has determined that the case is inadmissible.
5. Where a case under paragraph 4 has not been determined to be admissible by
the Court, the requested State may, at its discretion, proceed to deal with the
request for extradition from the requesting State.
6. In cases where paragraph 4 applies except that the requested State is under an
existing international obligation to extradite the person to the requesting State not
Party to this Statute, the requested State shall determine whether to surrender the
person to the Court or extradite the person to the requesting State. In making its
decision, the requested State shall consider all the relevant factors, including but
not limited to:
(a) The respective dates of the requests;
(b) The interests of the requesting State including, where relevant, whether
the crime was committed in its territory and the nationality of the victims
and of the person sought; and
(c) The possibility of subsequent surrender between the Court and the
requesting State.
7. Where a State Party which receives a request from the Court for the surrender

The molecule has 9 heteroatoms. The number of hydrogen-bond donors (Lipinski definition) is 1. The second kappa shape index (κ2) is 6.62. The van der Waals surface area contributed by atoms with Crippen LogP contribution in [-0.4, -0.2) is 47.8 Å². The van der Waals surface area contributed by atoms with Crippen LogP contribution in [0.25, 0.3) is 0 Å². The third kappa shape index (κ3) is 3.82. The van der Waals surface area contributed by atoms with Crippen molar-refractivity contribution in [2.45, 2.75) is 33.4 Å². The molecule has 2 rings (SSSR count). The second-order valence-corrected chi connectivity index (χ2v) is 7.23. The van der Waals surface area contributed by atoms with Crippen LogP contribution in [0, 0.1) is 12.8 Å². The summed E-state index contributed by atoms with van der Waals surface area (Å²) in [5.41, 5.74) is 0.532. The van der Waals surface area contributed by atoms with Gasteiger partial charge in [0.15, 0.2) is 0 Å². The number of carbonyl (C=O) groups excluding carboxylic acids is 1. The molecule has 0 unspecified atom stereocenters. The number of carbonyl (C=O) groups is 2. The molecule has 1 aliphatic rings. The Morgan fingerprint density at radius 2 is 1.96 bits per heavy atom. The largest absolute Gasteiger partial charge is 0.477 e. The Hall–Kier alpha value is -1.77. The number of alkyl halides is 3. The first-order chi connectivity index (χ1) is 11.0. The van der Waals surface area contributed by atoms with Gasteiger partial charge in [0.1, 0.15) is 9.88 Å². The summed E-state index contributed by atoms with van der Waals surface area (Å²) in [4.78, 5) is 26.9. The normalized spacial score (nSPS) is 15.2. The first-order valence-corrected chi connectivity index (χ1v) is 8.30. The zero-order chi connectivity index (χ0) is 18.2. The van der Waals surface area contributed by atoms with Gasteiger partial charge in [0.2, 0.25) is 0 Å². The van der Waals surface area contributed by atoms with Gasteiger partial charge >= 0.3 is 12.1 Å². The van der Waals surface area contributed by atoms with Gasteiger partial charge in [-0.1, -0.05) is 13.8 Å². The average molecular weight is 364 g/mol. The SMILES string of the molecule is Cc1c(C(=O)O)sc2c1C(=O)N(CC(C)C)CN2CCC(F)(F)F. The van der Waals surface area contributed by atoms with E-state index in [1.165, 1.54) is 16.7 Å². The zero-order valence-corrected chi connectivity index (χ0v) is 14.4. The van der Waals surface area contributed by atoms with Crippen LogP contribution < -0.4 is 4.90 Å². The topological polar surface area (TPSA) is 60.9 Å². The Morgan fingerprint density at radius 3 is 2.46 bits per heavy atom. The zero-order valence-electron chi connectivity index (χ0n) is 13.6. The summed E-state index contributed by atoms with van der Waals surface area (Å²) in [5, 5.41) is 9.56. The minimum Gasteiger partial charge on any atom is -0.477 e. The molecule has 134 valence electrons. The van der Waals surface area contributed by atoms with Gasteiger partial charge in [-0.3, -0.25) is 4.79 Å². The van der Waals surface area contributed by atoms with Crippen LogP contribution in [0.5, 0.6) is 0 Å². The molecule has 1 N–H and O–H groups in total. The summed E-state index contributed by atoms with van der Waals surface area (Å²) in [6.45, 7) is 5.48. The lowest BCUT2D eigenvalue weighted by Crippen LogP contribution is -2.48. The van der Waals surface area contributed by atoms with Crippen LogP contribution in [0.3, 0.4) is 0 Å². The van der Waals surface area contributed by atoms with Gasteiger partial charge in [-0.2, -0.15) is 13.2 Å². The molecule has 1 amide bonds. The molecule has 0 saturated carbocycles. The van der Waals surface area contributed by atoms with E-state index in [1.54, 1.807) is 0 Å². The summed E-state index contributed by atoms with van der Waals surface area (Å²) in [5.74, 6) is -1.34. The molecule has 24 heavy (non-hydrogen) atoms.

of a person also receives a request from any State for the extradition of the same
person for conduct other than that which constitutes the crime for which the Court
seeks the persons surrender:
(a) The requested State shall, if it is not under an existing international
obligation to extradite the person to the requesting State, give priority to
the request from the Court;
(b) The requested State shall, if it is under an existing international
obligation to extradite the person to the requesting State, determine
whether to surrender the person to the Court or to extradite the person to
the requesting State. In making its decision, the requested State shall
consider all the relevant factors, including but not limited to those set out
in paragraph 6, but shall give special consideration to the relative nature
and gravity of the conduct in question.

8. Where pursuant to a notification under this article, the Court has determined a
case to be inadmissible, and subsequently extradition to the requesting State is
refused, the requested State shall notify the Court of this decision.
54

Tenth preambular paragraph of the ICC Statute.

55

1. Having regard to paragraph 10 of the Preamble and Article 1, the Court shall
determine that a case is inadmissible where:
(a) The case is being investigated or prosecuted by a State which has jurisdiction
over it, unless the State is unwilling or unable genuinely to carry out the
investigation or prosecution;